Efforts to save the Vaquita Marina continue, Lake Poopó is gone for good, Colombia to add climate change mitigation to constitution
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July 7 – July 13, 2016
Experts in marine biology are urging for international cooperation to prevent the disappearance of the endangered Vaquita Marina, a rare species of porpoise native to the northern Gulf of California in Mexico. With approximately 60 Vaquitas left, (a 97 percent reduction since 1997) the coordinator of research and conservation of marine mammals at the National Institute of Ecology of Mexico, Lorenzo Rojas-Bracho, has asked the governments of the United States, Mexico, China and other countries to intervene in the illegal trafficking of the Totoaba bladder. The Totoaba fish is caught with gillnets that also ensnare and kill the Vaquita Marina. Since 2011, demand for this fish has grown significantly in China where the fish is believed to have medicinal properties and is sold for around US$17,000 in the black market. As the numbers of this rare species dwindles, environmental groups are becoming more vocal. Representatives from several international environmental groups including NRDC, met with Mexican Ambassador Carlos Manuel Sada last week to urge the Mexican government to make permanent the two-year ban of gillnet fishing imposed by President Peña Nieto last April. “There is a way to save the vaquita,” said Zak Smith, senior attorney with the Natural Resources Defense Council’s Marine Mammal Protection Project, “but it’s going to take an all-out effort. Mexico needs to take responsibility to step up enforcement and protect every single vaquita – because every individual is vital to the species’ survival.” (EFE Verde 7/11/2016, AWI 7/7/2016)
The endangered spectacled bear in Colombia is threatened by a myriad of human activity, including the country’s decades-long armed conflict. Over the years, agriculture, illicit crops, hunting, mining, logging and the construction of roads and houses have fragmented and degraded this bear’s habitat, found in the hillsides of the country’s tropical region. An estimated 73,000 square kilometers of suitable habitat for the bear is in the process of being cleared for human activity. Despite the fact that sport hunting is illegal under Colombian law, between 30 to 60 spectacled bears are hunted every year. The country’s armed conflict is also a factor in the bears’ diminishing numbers, where explosions and gunfire have forced the species out of its home. The spectacled bear is the only bear species in South America. (Canal Capital 6/9/2016)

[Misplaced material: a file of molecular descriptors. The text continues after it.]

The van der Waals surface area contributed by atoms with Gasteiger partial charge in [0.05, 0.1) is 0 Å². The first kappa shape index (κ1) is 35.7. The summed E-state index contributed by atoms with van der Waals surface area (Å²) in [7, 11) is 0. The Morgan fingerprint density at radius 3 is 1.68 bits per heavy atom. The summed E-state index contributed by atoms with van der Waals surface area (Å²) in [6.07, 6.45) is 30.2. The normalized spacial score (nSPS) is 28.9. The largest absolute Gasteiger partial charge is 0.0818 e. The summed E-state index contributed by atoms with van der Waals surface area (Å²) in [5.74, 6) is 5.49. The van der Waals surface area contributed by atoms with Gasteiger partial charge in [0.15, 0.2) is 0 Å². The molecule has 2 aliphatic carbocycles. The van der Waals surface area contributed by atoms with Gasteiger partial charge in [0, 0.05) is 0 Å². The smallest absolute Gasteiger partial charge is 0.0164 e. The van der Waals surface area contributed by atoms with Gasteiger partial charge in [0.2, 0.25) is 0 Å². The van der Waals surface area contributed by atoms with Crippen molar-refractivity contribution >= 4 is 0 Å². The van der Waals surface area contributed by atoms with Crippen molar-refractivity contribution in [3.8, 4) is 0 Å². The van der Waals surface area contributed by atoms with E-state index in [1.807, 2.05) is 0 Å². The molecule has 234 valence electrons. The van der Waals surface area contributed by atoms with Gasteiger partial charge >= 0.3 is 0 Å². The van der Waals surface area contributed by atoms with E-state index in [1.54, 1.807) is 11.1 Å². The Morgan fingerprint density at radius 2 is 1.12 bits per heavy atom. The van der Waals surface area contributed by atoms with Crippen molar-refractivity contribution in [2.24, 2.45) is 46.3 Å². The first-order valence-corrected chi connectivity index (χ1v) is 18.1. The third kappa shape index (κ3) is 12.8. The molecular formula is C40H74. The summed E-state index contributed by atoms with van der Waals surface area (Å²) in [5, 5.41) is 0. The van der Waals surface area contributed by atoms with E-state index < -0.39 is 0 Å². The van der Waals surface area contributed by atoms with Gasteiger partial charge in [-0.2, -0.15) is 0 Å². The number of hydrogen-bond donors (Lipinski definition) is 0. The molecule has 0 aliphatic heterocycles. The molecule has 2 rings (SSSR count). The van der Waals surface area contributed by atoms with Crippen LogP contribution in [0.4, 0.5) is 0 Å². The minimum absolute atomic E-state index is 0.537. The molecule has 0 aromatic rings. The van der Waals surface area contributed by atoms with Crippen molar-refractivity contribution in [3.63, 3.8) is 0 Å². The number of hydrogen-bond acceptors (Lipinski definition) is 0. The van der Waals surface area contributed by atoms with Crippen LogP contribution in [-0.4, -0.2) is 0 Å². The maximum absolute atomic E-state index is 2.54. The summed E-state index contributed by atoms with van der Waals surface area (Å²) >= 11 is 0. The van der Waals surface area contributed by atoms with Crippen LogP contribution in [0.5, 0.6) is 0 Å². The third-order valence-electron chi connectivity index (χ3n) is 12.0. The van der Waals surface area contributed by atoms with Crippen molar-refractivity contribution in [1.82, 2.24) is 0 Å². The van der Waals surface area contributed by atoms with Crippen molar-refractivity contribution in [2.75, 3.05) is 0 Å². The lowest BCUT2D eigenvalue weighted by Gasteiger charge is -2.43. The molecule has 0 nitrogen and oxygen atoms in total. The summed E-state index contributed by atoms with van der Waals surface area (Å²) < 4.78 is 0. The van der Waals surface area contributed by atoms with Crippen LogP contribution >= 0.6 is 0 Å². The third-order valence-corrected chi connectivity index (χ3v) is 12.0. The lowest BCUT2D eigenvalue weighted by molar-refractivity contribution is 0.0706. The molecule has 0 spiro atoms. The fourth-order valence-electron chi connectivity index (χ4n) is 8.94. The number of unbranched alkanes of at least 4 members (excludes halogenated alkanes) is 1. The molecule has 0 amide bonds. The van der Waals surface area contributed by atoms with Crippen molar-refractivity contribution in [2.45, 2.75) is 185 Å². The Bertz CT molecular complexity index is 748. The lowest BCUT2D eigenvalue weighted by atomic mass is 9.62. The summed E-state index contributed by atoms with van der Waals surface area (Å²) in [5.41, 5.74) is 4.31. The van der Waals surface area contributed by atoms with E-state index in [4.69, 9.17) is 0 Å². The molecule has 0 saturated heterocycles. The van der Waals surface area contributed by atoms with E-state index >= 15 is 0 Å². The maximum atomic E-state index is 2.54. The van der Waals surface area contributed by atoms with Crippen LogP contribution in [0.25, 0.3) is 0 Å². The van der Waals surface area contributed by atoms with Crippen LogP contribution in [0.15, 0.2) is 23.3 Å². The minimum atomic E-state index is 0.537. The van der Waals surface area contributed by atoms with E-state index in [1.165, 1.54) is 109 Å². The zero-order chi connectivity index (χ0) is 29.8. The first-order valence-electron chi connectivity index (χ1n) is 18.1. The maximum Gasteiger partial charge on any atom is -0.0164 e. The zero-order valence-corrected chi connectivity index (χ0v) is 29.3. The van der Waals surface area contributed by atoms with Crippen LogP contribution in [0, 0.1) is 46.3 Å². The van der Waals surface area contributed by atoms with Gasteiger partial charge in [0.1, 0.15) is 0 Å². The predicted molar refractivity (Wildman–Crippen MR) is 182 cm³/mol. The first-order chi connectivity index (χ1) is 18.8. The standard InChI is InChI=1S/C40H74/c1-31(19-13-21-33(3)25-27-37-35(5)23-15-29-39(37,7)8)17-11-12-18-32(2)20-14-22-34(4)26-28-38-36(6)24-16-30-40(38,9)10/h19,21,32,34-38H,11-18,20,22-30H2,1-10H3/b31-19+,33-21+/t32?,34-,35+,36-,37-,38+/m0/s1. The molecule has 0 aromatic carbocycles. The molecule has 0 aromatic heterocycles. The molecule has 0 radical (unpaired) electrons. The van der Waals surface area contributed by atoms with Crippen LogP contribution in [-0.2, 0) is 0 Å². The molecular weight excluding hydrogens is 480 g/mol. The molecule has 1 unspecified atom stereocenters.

Lake Poopó, what used to be Bolivia’s second largest lake, has dried up for good. The indigenous population of Uru-Murato people, whose livelihood depended on the lake for food, jobs, and medicine, are now joining a growing group of global climate refugees. After decades of surviving water diversion and cycles of El Niño droughts in the Andes, the lake succumbed to the effects of a changing climate last year and ceased to exist. The countless species of fish and wildlife that thrived in it for centuries are now gone too. As a consequence of the lake’s demise, many Uru people have moved to working in nearby salt mines or attempting to learn a new trade but struggle daily to adapt to a new lifestyle. Milton Perez, an ecologist at Oruro Technical University, said scientists had known for decades that Poopó fit the profile of a dying lake but the prognosis was estimated to be centuries, not years. (New York Times 7/7/2016)
In response to countless financial losses and environmental catastrophes experienced in Colombia due to a lack of effective local climate change mitigation strategy, Attorney General Eduaro Montealegre Lynett, has instructed the Ministry of the Environment to thoroughly examine the National Development Plan and in consideration of regional social, cultural and economic aspects, propose a constitutional national model for climate change adaptation. The Attorney General’s Office said that the country has already suffered harsh consequences due to ignorance and poor management of climate change at the local level, and therefore the importance of promoting this proposal within constitutional framework is critical. (El Espectador 7/10/2016)
Costa Rica appears to be on track to be the first Latin American country to ratify the Paris Agreement later this summer. Foreign Minister Manuel Gonzalez and Environment and Energy Minister Edgar Gutierrez delivered the document to interim President of the Congress, Jose Alberto Alfaro this week in hopes that the legislature will quickly approve the ratification of the treaty. Alfaro said they will make efforts to expedite the process and become the first country in the region to do so. Minister Gutierrez was hopeful adding, “We believe that Costa Rica can achieve carbon neutrality if we change our consumption habits for 2021.” (La Prensa Libre 7/7/2016)
The National Forestry Commission of Mexico (CONAFOR) aims to reach zero deforestation by 2030. The five regions making up the bulk of this effort are the Yucatán, Campeche, Jalisco Chiapas and Quintana Roo, which have all been working since 2012 to reduce emissions from deforestation and prevent desertification, an effort they hope will receive international financing from entities like the World Bank. Each region will tackle forest fires and reforestation, in coordination with cattle ranchers and farmers. In addition to cutting deforestation, Mexico also plans to reduce emissions from deforestation and forest degradation by 22 percent by 2030. (Cancun Mio 7/5/2016)
This week's blog was completed with the help of contributions from Andrea Becerra.